“It’s not safe,” Tamlin said, again nudging his stallion into a walk. The horse’s coat shone like a dark mirror, even in the shade of the stables. “Especially not for you.”
He’d said that every time we had this argument; every time I begged him to let me go to the nearby village of High Fae to help rebuild what Amarantha had burned years ago.
I followed him into the bright, cloudless day beyond the stables, the grasses coating the nearby foothills undulating in the soft breeze. “People want to come back, they want a place to live—”
“Those same people see you as a blessing—a marker of stability. If something happened to you … ” He cut himself off as he halted his horse at the edge of the dirt path that would take him toward the eastern woods, Lucien now waiting a few yards down it. “There’s no point in rebuilding anything if Amarantha’s creatures tear through the lands and destroy it again.”
“The wards are up—”
“Some slipped in before the wards were repaired. Lucien hunted down five naga yesterday.”
I whipped my head toward Lucien, who winced. He hadn’t told me that at dinner last night. He’d lied when I’d asked him why he was limping. My stomach turned over—not just at the lie, but … naga. Sometimes I dreamed of their blood showering me as I killed them, of their leering serpentine faces while they tried to fillet me in the woods.
Tamlin said softly, “I can’t do what I need to if I’m worrying about whether you’re safe.”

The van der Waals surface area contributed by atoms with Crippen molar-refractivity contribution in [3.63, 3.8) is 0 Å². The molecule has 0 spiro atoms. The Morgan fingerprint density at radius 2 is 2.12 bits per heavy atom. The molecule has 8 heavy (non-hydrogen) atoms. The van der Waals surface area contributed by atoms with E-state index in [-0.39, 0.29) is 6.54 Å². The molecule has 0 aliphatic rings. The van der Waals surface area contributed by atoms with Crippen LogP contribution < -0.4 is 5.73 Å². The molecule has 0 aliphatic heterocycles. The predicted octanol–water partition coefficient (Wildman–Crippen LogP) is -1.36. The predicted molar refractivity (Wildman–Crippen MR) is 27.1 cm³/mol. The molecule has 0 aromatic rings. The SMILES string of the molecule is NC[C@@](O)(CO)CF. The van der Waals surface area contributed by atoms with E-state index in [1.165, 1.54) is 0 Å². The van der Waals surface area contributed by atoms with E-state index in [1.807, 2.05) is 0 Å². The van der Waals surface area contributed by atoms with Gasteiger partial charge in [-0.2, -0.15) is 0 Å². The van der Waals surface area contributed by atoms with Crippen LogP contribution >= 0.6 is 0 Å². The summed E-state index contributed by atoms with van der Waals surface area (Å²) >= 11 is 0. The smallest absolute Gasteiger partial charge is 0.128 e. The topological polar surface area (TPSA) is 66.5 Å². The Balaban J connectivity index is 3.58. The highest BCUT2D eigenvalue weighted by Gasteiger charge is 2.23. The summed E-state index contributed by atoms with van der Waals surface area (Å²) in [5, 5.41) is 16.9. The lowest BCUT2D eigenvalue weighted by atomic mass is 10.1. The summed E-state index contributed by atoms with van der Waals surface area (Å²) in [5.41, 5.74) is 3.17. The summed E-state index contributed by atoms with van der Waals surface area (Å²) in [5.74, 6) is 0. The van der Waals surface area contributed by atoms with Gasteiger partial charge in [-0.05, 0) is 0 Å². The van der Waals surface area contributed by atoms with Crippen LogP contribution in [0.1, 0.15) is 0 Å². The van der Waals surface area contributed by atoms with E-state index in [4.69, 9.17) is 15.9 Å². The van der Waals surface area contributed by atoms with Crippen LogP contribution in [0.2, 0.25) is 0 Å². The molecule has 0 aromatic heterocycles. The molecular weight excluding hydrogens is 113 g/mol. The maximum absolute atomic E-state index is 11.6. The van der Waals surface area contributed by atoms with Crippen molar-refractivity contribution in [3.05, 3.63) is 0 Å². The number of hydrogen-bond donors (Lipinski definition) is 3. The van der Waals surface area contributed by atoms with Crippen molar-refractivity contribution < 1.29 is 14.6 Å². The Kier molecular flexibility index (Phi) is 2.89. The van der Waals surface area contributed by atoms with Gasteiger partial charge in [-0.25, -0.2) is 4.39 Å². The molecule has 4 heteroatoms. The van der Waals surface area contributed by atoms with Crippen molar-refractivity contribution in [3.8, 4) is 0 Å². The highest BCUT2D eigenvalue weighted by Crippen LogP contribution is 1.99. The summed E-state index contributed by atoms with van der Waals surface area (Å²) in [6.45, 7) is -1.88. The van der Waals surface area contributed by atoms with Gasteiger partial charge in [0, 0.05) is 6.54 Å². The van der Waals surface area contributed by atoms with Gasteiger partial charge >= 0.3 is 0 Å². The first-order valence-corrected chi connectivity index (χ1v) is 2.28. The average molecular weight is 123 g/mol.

“Of course I’ll be safe.” As a High Fae, with my strength and speed, I’d stand a good chance of getting away if something happened.
t do this for me,” Tamlin said, stroking his stallion’s thick neck as the beast nickered with impatience. The others had already moved their horses into easy canters, the first of them nearly within the shade of the woods. Tamlin jerked his chin toward the alabaster estate looming behind me. “I’m sure there are things to help with around the house. Or you could paint. Try out that new set I gave for you for Winter Solstice.”
There was nothing but wedding planning waiting for me in the house, since Alis refused to let me lift a finger to do anything. Not because of who I was to Tamlin, what I was about to become to Tamlin, but … because of what I’d done for her, for her boys, for Prythian. All the servants were the same; some still cried with gratitude when they passed me in the halls. And as for painting …
“Fine,” I breathed. I made myself look him in the eye, made myself smile. “Be careful,” I said, and meant it. The thought of him going out there, hunting the monsters that had once served Amarantha …
“I love you,” Tamlin said quietly.
I nodded, murmuring it back as he trotted to where Lucien still waited, the emissary now frowning slightly. I didn’t watch them go.
I took my time retreating through the hedges of the gardens, the spring birds chirping merrily, gravel crunching under my flimsy shoes.
I hated the bright dresses that had become my daily uniform, but didn’t have the heart to tell Tamlin—not when he’d bought so many, not when he looked so happy to see me wear them. Not when his words weren’t far from the truth. The day I put on my pants and tunics, the day I strapped weapons to myself like fine jewelry, it would send a message far and clear across the lands. So I wore the gowns, and let Alis arrange my hair—if only so it would buy these people a measure of peace and comfort.
At least Tamlin didn’t object to the dagger I kept at my side, hanging from a jeweled belt. Lucien had gifted both to me—the dagger during the months before Amarantha, the belt in the weeks after her downfall, when I’d carried the dagger, along with many others, everywhere I went. You might as well look good if you’re going to arm yourself to the teeth, he’d said.
But even if stability reigned for a hundred years, I doubted I’d ever awaken one morning and not put on the knife.